Every few days or so, when his loneliness becomes impossible to bear, Rodrigo leaves his Manhattan high school and goes to Central Park. He wanders off the paved roads and makes his way to the secluded, wooded trails, just a few blocks from the housing project in Harlem where he grew up. There he drifts and waits. He might lean against a tree or roam along a trail. Eventually a man will show up.
My friend Tommy Crotty, who was a terrific basketball player in New York and went on to play college ball and be a cheerful husband and excellent dad before the idiot who just died in Abbottabad murdered him and thousands of people on September Eleventh, used to call every big guy he ever played with Meat.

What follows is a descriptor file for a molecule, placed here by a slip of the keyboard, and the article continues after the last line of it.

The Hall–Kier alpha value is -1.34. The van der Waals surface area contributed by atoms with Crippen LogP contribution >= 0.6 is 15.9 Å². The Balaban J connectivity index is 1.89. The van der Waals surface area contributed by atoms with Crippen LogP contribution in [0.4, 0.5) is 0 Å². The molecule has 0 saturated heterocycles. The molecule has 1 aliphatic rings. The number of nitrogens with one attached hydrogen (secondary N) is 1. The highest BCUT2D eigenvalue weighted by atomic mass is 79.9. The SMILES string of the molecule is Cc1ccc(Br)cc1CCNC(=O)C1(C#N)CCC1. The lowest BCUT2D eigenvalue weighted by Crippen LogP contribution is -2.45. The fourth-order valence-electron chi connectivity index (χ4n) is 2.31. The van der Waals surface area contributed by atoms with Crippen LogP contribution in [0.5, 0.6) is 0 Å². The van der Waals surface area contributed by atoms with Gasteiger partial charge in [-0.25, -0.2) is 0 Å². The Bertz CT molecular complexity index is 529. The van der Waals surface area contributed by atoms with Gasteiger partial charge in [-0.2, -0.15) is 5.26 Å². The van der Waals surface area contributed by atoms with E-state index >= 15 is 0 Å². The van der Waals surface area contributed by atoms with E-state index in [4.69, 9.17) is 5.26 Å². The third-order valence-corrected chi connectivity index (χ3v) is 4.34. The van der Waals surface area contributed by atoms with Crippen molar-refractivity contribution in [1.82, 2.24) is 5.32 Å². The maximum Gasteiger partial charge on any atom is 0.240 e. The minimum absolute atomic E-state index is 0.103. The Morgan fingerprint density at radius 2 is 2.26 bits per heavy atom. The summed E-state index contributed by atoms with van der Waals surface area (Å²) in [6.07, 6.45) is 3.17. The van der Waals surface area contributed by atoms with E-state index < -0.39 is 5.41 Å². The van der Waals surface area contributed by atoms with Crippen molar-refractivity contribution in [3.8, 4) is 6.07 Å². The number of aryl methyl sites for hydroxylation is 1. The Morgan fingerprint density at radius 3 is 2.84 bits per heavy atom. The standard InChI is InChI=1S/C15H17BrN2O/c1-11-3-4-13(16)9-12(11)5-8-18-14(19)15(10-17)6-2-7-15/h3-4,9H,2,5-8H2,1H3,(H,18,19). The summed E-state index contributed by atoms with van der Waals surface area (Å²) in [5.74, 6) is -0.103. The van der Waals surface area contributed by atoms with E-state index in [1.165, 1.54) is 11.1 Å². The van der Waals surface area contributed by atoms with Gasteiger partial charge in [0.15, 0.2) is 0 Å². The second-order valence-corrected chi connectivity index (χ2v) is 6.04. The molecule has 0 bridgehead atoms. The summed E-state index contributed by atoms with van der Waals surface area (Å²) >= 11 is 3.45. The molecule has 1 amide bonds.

There was a flutter in my rib cage, a somersault of uneasiness. I hadn’t witnessed such concentrated weirdness up close since my parents were alive: my father’s conspiracy theories and colon-cleansing elixirs; my mother’s ground-up lithium in a locket around her neck.
Four months into their seven-month tour, the mostly nineteen- and twenty-year-old marines at Patrol Base Fires in Sangin, Afghanistan, had seen enough violence to permanently line their boyish faces. Two of their platoon’s men had been killed by improvised explosive devices [IEDs], one of them blown literally in two.